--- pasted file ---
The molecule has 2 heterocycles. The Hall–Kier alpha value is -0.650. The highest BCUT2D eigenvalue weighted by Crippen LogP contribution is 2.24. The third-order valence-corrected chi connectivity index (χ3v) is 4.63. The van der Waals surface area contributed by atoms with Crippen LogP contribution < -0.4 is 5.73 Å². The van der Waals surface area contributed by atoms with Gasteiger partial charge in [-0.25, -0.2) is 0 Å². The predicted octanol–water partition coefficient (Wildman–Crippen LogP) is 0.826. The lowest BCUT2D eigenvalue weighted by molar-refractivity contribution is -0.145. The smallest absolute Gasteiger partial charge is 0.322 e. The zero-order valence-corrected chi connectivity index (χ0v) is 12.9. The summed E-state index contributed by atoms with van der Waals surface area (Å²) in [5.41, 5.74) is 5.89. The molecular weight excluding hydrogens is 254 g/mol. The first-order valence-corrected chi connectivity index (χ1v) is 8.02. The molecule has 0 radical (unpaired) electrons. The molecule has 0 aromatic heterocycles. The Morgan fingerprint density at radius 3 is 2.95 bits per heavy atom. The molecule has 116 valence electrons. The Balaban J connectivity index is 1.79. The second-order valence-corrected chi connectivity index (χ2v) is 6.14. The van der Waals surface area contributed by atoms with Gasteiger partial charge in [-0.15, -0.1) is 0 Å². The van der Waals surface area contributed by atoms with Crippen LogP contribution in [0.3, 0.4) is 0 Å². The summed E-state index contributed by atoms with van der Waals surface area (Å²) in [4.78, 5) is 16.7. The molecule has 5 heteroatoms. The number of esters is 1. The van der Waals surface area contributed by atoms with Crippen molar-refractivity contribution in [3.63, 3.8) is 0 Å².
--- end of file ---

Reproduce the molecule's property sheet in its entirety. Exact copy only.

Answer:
The molecule has 2 heterocycles. The Hall–Kier alpha value is -0.650. The highest BCUT2D eigenvalue weighted by Crippen LogP contribution is 2.24. The third-order valence-corrected chi connectivity index (χ3v) is 4.63. The van der Waals surface area contributed by atoms with Crippen LogP contribution < -0.4 is 5.73 Å². The van der Waals surface area contributed by atoms with Gasteiger partial charge in [-0.25, -0.2) is 0 Å². The predicted octanol–water partition coefficient (Wildman–Crippen LogP) is 0.826. The lowest BCUT2D eigenvalue weighted by molar-refractivity contribution is -0.145. The smallest absolute Gasteiger partial charge is 0.322 e. The zero-order valence-corrected chi connectivity index (χ0v) is 12.9. The summed E-state index contributed by atoms with van der Waals surface area (Å²) in [5.41, 5.74) is 5.89. The molecular weight excluding hydrogens is 254 g/mol. The first-order valence-corrected chi connectivity index (χ1v) is 8.02. The molecule has 0 radical (unpaired) electrons. The molecule has 0 aromatic heterocycles. The Morgan fingerprint density at radius 3 is 2.95 bits per heavy atom. The molecule has 116 valence electrons. The Balaban J connectivity index is 1.79. The second-order valence-corrected chi connectivity index (χ2v) is 6.14. The van der Waals surface area contributed by atoms with Gasteiger partial charge in [-0.15, -0.1) is 0 Å². The van der Waals surface area contributed by atoms with Crippen LogP contribution in [0.3, 0.4) is 0 Å². The summed E-state index contributed by atoms with van der Waals surface area (Å²) in [4.78, 5) is 16.7. The molecule has 5 heteroatoms. The number of esters is 1. The van der Waals surface area contributed by atoms with Crippen molar-refractivity contribution in [3.63, 3.8) is 0 Å².